Review: Creutzfeldt-Jakob disease: prion protein type, disease phenotype and agent strain.
ABSTRACT The human transmissible spongiform encephalopathies or human prion diseases are one of the most intensively investigated groups of rare human neurodegenerative conditions. They are generally held to be unique in terms of their complex epidemiology and phenotypic variability, but they may also serve as a paradigm with which other more common protein misfolding disorders might be compared and contrasted. The clinico-pathological phenotype of human prion diseases appears to depend on a complex interaction between the prion protein genotype of the affected individual and the physico-chemical properties of the neurotoxic and transmissible agent, thought to comprise of misfolded prion protein. A major focus of research in recent years has been to define the phenotypic heterogeneity of the recognized human prion diseases, correlate this with molecular-genetic features and then determine whether this molecular-genetic classification of human prion disease defines the biological properties of the agent as determined by animal transmission studies. This review seeks to survey the field as it currently stands, summarize what has been learned, and explore what remains to be investigated in order to obtain a more complete scientific understanding of prion diseases and to protect public health.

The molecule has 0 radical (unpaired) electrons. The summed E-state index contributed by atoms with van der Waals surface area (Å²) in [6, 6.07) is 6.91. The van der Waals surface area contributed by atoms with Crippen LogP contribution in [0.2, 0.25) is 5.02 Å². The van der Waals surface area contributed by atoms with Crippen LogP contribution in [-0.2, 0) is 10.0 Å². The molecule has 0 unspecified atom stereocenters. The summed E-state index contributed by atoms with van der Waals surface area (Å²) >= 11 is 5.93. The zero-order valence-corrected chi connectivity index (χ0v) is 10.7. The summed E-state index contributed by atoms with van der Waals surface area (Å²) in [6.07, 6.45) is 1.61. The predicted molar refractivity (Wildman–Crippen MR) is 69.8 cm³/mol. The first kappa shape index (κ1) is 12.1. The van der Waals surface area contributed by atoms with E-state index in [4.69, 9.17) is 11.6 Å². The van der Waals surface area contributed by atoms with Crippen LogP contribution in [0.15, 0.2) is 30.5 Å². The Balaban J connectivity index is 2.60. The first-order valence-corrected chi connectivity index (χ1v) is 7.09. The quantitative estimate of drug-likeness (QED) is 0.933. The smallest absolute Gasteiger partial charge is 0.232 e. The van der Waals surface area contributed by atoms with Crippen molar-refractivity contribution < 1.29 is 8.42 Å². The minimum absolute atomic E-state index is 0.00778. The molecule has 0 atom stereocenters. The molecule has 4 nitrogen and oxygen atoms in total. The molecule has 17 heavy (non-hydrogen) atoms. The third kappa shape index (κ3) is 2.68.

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ABSTRACT: Transmissible spongiform encephalopathies (TSE) are a heterogeneous group of neurodegenerative disorders. The common feature of these diseases is the pathological conversion of the normal cellular prion protein (PrP(C)) into a β-structure-rich conformer-termed PrP(Sc). The latter can induce a self-perpetuating process leading to amplification and spreading of pathological protein assemblies. Much evidence suggests that PrP(Sc) itself is able to recruit and misfold PrP(C) into the pathological conformation. Recent data have shown that recombinant PrP(C) can be misfolded in vitro and the resulting synthetic conformers are able to induce the conversion of PrP(C) into PrP(Sc)in vivo. In this review we describe the state-of-the-art of the body of literature in this field. In addition, we describe a cell-based assay to test synthetic prions in cells, providing further evidence that synthetic amyloids are able to template conversion of PrP into prion inclusions. Studying prions might help to understand the pathological mechanisms governing other neurodegenerative diseases. Aggregation and deposition of misfolded proteins is a common feature of several neurodegenerative disorders, such as Alzheimer's disease, Parkinson's disease, amyotrophic lateral sclerosis and other disorders. Although the proteins implicated in each of these diseases differ, they share a common prion mechanism. Recombinant proteins are able to aggregate in vitro into β-rich amyloid fibrils, sharing some features of the aggregates found in the brain. Several studies have reported that intracerebral inoculation of synthetic aggregates lead to unique pathology, which spread progressively to distal brain regions and reduced survival time in animals. Here, we review the prion-like features of different proteins involved in neurodegenerative disorders, such as α-synuclein, superoxide dismutase-1, amyloid-β and tau. Copyright © 2014. Published by Elsevier B.V.Virus Research 10/2014; · 2.83 Impact Factor